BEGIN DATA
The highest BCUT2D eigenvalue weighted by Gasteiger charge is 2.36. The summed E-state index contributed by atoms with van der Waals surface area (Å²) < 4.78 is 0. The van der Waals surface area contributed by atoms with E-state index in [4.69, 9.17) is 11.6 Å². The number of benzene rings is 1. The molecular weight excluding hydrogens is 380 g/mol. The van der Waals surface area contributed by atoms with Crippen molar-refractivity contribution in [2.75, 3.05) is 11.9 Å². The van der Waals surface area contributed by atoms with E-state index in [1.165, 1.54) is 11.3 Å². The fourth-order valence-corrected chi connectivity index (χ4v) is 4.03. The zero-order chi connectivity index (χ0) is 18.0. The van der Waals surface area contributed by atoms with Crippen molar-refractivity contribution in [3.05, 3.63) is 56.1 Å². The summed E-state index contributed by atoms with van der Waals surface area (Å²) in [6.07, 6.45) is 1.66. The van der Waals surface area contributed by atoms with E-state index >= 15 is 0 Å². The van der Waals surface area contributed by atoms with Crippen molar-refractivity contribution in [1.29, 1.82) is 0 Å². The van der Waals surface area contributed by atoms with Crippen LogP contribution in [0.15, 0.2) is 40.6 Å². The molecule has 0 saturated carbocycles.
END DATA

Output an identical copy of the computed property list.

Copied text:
The highest BCUT2D eigenvalue weighted by Gasteiger charge is 2.36. The summed E-state index contributed by atoms with van der Waals surface area (Å²) < 4.78 is 0. The van der Waals surface area contributed by atoms with E-state index in [4.69, 9.17) is 11.6 Å². The number of benzene rings is 1. The molecular weight excluding hydrogens is 380 g/mol. The van der Waals surface area contributed by atoms with Crippen molar-refractivity contribution in [2.75, 3.05) is 11.9 Å². The van der Waals surface area contributed by atoms with E-state index in [1.165, 1.54) is 11.3 Å². The fourth-order valence-corrected chi connectivity index (χ4v) is 4.03. The zero-order chi connectivity index (χ0) is 18.0. The van der Waals surface area contributed by atoms with Crippen molar-refractivity contribution in [3.05, 3.63) is 56.1 Å². The summed E-state index contributed by atoms with van der Waals surface area (Å²) in [6.07, 6.45) is 1.66. The van der Waals surface area contributed by atoms with E-state index >= 15 is 0 Å². The van der Waals surface area contributed by atoms with Crippen molar-refractivity contribution in [1.29, 1.82) is 0 Å². The van der Waals surface area contributed by atoms with Crippen LogP contribution in [0.15, 0.2) is 40.6 Å². The molecule has 0 saturated carbocycles.